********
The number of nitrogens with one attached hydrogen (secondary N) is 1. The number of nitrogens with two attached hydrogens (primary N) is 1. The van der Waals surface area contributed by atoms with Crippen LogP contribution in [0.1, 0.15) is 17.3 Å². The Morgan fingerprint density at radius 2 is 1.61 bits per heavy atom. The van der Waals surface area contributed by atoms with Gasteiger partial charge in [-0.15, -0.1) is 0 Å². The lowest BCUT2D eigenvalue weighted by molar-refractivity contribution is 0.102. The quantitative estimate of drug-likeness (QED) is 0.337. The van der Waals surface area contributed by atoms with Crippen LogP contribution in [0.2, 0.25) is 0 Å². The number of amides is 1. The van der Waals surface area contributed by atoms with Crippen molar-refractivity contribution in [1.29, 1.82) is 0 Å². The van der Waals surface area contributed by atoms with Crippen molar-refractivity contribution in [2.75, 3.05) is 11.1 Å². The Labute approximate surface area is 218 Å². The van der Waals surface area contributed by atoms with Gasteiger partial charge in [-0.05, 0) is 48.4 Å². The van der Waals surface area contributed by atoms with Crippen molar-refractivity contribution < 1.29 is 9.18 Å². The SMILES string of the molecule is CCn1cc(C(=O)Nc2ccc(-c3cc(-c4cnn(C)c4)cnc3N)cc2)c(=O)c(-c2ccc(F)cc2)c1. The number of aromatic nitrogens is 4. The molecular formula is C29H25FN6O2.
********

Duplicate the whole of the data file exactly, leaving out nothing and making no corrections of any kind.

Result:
The number of nitrogens with one attached hydrogen (secondary N) is 1. The number of nitrogens with two attached hydrogens (primary N) is 1. The van der Waals surface area contributed by atoms with Crippen LogP contribution in [0.1, 0.15) is 17.3 Å². The Morgan fingerprint density at radius 2 is 1.61 bits per heavy atom. The van der Waals surface area contributed by atoms with Gasteiger partial charge in [-0.15, -0.1) is 0 Å². The lowest BCUT2D eigenvalue weighted by molar-refractivity contribution is 0.102. The quantitative estimate of drug-likeness (QED) is 0.337. The van der Waals surface area contributed by atoms with Crippen LogP contribution in [0.2, 0.25) is 0 Å². The number of amides is 1. The van der Waals surface area contributed by atoms with Crippen molar-refractivity contribution in [1.29, 1.82) is 0 Å². The van der Waals surface area contributed by atoms with Crippen molar-refractivity contribution in [2.75, 3.05) is 11.1 Å². The Labute approximate surface area is 218 Å². The van der Waals surface area contributed by atoms with Gasteiger partial charge in [-0.05, 0) is 48.4 Å². The van der Waals surface area contributed by atoms with Crippen molar-refractivity contribution < 1.29 is 9.18 Å². The SMILES string of the molecule is CCn1cc(C(=O)Nc2ccc(-c3cc(-c4cnn(C)c4)cnc3N)cc2)c(=O)c(-c2ccc(F)cc2)c1. The number of aromatic nitrogens is 4. The molecular formula is C29H25FN6O2.